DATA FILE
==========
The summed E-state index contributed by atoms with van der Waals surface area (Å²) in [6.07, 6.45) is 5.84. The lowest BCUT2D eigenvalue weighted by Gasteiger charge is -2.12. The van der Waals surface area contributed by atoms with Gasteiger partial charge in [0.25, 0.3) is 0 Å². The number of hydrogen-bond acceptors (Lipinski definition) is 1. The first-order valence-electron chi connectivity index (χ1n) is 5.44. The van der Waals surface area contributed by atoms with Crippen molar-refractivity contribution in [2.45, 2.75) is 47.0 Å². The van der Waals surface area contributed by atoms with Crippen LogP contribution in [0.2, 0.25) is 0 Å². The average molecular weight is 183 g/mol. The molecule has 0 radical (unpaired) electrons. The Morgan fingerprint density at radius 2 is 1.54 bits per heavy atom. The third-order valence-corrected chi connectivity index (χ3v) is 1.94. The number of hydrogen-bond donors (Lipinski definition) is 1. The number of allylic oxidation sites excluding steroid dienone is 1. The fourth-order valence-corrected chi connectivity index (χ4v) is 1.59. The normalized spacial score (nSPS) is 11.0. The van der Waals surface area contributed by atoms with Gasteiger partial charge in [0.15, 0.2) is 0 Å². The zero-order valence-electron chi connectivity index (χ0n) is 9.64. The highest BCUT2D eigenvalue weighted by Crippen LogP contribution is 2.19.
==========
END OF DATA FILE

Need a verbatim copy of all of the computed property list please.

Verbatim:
The summed E-state index contributed by atoms with van der Waals surface area (Å²) in [6.07, 6.45) is 5.84. The lowest BCUT2D eigenvalue weighted by Gasteiger charge is -2.12. The van der Waals surface area contributed by atoms with Gasteiger partial charge in [0.25, 0.3) is 0 Å². The number of hydrogen-bond acceptors (Lipinski definition) is 1. The first-order valence-electron chi connectivity index (χ1n) is 5.44. The van der Waals surface area contributed by atoms with Crippen molar-refractivity contribution in [2.45, 2.75) is 47.0 Å². The van der Waals surface area contributed by atoms with Crippen LogP contribution in [0.2, 0.25) is 0 Å². The average molecular weight is 183 g/mol. The molecule has 0 radical (unpaired) electrons. The Morgan fingerprint density at radius 2 is 1.54 bits per heavy atom. The third-order valence-corrected chi connectivity index (χ3v) is 1.94. The number of hydrogen-bond donors (Lipinski definition) is 1. The number of allylic oxidation sites excluding steroid dienone is 1. The fourth-order valence-corrected chi connectivity index (χ4v) is 1.59. The normalized spacial score (nSPS) is 11.0. The van der Waals surface area contributed by atoms with Gasteiger partial charge in [0.15, 0.2) is 0 Å². The zero-order valence-electron chi connectivity index (χ0n) is 9.64. The highest BCUT2D eigenvalue weighted by Crippen LogP contribution is 2.19.